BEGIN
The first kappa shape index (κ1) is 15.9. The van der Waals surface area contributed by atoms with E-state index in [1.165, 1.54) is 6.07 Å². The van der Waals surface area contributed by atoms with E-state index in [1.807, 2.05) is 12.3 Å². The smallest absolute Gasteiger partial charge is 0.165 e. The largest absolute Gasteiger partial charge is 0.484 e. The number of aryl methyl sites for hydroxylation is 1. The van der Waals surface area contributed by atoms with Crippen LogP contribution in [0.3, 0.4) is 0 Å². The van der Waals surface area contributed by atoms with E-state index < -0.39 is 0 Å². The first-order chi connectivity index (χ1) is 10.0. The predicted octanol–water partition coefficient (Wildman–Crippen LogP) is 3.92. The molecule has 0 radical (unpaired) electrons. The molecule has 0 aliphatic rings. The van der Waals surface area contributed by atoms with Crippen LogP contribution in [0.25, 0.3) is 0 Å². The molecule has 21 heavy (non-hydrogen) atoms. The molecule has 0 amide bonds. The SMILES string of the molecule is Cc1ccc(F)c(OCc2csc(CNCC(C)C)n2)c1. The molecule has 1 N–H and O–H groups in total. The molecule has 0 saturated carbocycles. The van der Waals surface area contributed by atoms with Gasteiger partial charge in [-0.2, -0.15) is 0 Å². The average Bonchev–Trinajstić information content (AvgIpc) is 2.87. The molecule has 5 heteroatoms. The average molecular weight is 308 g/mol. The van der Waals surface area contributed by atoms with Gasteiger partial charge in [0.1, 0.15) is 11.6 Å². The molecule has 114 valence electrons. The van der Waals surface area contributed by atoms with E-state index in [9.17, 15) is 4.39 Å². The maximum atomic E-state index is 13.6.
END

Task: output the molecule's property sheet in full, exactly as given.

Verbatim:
The first kappa shape index (κ1) is 15.9. The van der Waals surface area contributed by atoms with E-state index in [1.165, 1.54) is 6.07 Å². The van der Waals surface area contributed by atoms with E-state index in [1.807, 2.05) is 12.3 Å². The smallest absolute Gasteiger partial charge is 0.165 e. The largest absolute Gasteiger partial charge is 0.484 e. The number of aryl methyl sites for hydroxylation is 1. The van der Waals surface area contributed by atoms with Crippen LogP contribution in [0.3, 0.4) is 0 Å². The van der Waals surface area contributed by atoms with E-state index < -0.39 is 0 Å². The first-order chi connectivity index (χ1) is 10.0. The predicted octanol–water partition coefficient (Wildman–Crippen LogP) is 3.92. The molecule has 0 radical (unpaired) electrons. The molecule has 0 aliphatic rings. The van der Waals surface area contributed by atoms with Crippen LogP contribution in [0.25, 0.3) is 0 Å². The molecule has 21 heavy (non-hydrogen) atoms. The molecule has 0 amide bonds. The SMILES string of the molecule is Cc1ccc(F)c(OCc2csc(CNCC(C)C)n2)c1. The molecule has 1 N–H and O–H groups in total. The molecule has 0 saturated carbocycles. The van der Waals surface area contributed by atoms with Gasteiger partial charge in [-0.2, -0.15) is 0 Å². The average Bonchev–Trinajstić information content (AvgIpc) is 2.87. The molecule has 5 heteroatoms. The average molecular weight is 308 g/mol. The van der Waals surface area contributed by atoms with Gasteiger partial charge in [0.1, 0.15) is 11.6 Å². The molecule has 114 valence electrons. The van der Waals surface area contributed by atoms with E-state index in [9.17, 15) is 4.39 Å². The maximum atomic E-state index is 13.6.